Electric scooter company Gogoro continues to expand outside its home country of Taiwan in a big way, as it just announced new partnerships with a pair of China’s leading two-wheel manufacturers.
DCJ, the top gas-powered motorcycle company in China, and Yadea, one of the biggest makers of electric scooters, motorcycles, bikes and mopeds, have each agreed to develop new two-wheelers that will use Gogoro’s swappable batteries and electric drivetrains.
Gogoro CEO Horace Luke tells The Verge the deals with DCJ and Yadea have been in the works for around two years and that the Chinese companies dug deep into Gogoro’s technology before deciding to partner up. The three companies are announcing the deals just as the Chinese government has begun to embrace battery swapping in a big way, like adopting a national standard for the tech in larger passenger vehicles.
To that end, DCJ and Yadea will deploy networks of Gogoro’s vending machine-sized battery swapping stations, starting in Hangzhou, as they work on new vehicles built on the Taiwanese startup’s tech. Gogoro’s battery swap stations can also help a local electric grid meet moments of high demand.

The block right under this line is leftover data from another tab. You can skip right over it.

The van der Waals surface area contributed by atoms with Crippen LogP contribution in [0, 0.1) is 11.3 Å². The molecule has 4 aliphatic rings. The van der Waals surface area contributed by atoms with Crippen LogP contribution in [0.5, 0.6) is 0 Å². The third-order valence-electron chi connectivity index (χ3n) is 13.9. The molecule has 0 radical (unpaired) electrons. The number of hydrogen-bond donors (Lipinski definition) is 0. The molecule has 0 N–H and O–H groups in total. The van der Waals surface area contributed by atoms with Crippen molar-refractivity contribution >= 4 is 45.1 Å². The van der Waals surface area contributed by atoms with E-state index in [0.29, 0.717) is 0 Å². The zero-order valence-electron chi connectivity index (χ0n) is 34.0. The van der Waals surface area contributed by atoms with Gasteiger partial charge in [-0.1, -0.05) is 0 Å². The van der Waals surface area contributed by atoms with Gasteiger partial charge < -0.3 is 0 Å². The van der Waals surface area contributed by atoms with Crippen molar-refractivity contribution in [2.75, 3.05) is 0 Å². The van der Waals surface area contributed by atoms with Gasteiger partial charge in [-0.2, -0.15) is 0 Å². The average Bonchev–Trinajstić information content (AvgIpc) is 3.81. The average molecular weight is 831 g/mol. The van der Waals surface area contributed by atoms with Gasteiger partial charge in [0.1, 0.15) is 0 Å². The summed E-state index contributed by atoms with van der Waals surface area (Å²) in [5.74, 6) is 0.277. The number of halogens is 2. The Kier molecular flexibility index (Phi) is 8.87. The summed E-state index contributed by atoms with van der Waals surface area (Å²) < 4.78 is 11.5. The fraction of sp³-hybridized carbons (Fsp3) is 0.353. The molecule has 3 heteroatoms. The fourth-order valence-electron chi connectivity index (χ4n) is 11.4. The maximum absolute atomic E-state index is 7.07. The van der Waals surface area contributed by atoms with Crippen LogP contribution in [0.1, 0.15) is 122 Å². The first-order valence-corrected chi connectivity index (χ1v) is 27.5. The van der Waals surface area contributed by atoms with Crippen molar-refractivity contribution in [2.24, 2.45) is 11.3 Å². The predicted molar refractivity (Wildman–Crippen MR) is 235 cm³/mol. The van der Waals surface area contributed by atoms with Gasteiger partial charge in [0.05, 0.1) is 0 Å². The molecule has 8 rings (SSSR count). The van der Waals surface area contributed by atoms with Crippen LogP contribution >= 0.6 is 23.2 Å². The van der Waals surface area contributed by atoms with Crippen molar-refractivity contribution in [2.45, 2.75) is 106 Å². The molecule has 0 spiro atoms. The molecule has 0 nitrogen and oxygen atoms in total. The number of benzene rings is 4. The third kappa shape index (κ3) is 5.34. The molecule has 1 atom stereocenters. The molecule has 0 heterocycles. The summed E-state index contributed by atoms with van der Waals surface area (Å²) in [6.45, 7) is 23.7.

“We are on the path to make Gogoro’s standard the de facto standard with the intention of making these cities cleaner, better, and safer for all of us in the future,” Luke says.
The announcement comes just a few weeks after Gogoro revealed that it’s entering the Indian market by way of a partnership with that country’s leading two-wheel manufacturer, Hero MotorCorp.
But while Gogoro will be working with Hero to essentially create the market for electric scooters in India, China presents the opposite opportunity. It’s the biggest market for electric two-wheelers in the world, but many of those scooters are using older battery technology that is a pain to charge and bad for the environment.
“China is completely the reverse, [where] a majority of the two-wheelers on the road today are electric. However, they’re shitty electric. The scooters are using lead-acid batteries that are clunky, [and] they don’t last very long,” Luke says. “When they use lithium battery, you [have to] carry the lithium ion battery back home to charge, it’s unsafe.”
Gogoro’s batteries, meanwhile, are compact but energy dense, and can be easily popped in and out of the battery swapping stations. Luke says they’re extremely durable, too, claiming that the very first ones that Gogoro released into the wild are still being swapped in Taiwan today.
Terms of the deals were not disclosed, but expanding into China is a massive step for Gogoro, which came out of stealth mode in 2015 at the Consumer Electronics Show. In the years since that debut, Gogoro has built out a massive network of scooters and battery-swapping stations across Taiwan, but Luke now refers to that as a “trial” ahead of these much larger partnerships.
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